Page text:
UK's Advertising Standards Authority (ASA) has decided to ban seven cryptocurrency ads on grounds of being misleading and "irresponsibly taking advantage of consumers' inexperience and for failing to illustrate the risk of the investment." The banned advertisements include those by popular Pizza chain Papa John's Pizza, as well as a host of reputed crypto exchanges in Coinbase, Kraken, Etoro, and Luno. The watchdog also declared crypto assets as a "red-alert priority."
Besides giving specific instructions to each company about what they must do to comply with its advertising standards in the future, the ASA ordered all the companies to ensure they don't appear again.
"The ads were addressed to a general audience and we considered that most of those who engaged in a promotion linked to buying pizza were likely to be inexperienced in their understanding of cryptocurrencies and the risks inherent in doing so," explained the UK advertising watchdog.
The advertisements included one from pizza chain Papa Johns which promoted “free bitcoin worth £10 [roughly Rs. 1,017.44]" and "Save £15 [roughly Rs. 1,526.51] when you spend £30 [roughly Rs. 3,052.32] or more & get £10 [roughly Rs. 1,017.44] worth of Bitcoin from Luno!" on its website and Twitter. The authority considered whether these ads were irresponsible because they "took advantage of consumers' inexperience or credulity" and trivialised investment in crypto.
Papa John's said that the ads made no comment on investing in Bitcoin and the promotion only offered a mechanism for customers to get free Bitcoin. They likened the promotion to a discount on products or a cashback offer, the only difference being that the saving was paid in Bitcoin.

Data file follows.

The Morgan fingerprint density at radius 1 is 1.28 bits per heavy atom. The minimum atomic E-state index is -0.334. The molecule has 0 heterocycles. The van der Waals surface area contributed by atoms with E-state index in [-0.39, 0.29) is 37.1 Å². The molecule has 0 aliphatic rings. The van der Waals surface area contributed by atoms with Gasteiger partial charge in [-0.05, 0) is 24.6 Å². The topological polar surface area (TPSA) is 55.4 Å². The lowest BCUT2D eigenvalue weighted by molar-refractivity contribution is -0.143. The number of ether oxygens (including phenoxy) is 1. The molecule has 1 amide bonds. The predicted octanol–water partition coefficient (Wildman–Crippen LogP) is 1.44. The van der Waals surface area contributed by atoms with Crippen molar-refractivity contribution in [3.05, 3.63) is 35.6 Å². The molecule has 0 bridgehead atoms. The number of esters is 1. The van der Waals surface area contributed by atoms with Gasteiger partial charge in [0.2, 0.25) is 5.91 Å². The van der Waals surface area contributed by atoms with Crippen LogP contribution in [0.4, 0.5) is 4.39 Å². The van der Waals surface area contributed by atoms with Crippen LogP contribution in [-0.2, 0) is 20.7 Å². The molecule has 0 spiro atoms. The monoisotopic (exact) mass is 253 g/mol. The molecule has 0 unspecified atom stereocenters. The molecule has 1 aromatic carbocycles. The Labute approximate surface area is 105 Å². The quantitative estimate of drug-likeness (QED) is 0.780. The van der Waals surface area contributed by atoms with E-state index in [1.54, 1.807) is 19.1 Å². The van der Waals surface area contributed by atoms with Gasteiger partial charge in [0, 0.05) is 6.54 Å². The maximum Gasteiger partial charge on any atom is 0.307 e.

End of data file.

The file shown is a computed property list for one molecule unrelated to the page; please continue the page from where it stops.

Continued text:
But the ASA said that as part of the promotion a consumer would have to set up an account with Luno, a cryptocurrency exchange, which gave consumers the option to trade in cryptocurrencies either with the promotional amount of Bitcoin or their own money.
Crypto exchange platform Coinbase also had a paid-for Facebook ad banned, which included text stating "£5 [roughly Rs. 508.83] in #Bitcoin in 2010 would be worth over £100,000 [roughly Rs. 1.01 crore] in January 2021. Don't miss out on the next decade – get started on Coinbase today."
Under the heading “coinbase”, a list of bullet points included text which stated “Simple and easy to use", "Never been hacked" and "Trusted". Under the heading “The Competition”, a list of bullet points included text which stated “Unregulated”. At the bottom of the post, text stated “Buy bitcoin in 5 minutes with as little as £25 [roughly Rs. 2,543]”.
Coinbase said that the ad did not state or imply that cryptocurrencies were an investment. It added that consumers were made aware of the relevant risks through their user agreement and had the opportunity to discover more through the "Learn" pages on their website and through their “Earn” product. It explained that through those resources they made clear that cryptocurrencies were a high-risk product.
Coinbase faced additional allegations for misleading consumers because its ad referred to its competitors as "unregulated," implying that Coinbase was regulated. ASA made a clear distinction between companies that could be regulated by the FCA and cryptocurrency services that in general are not.
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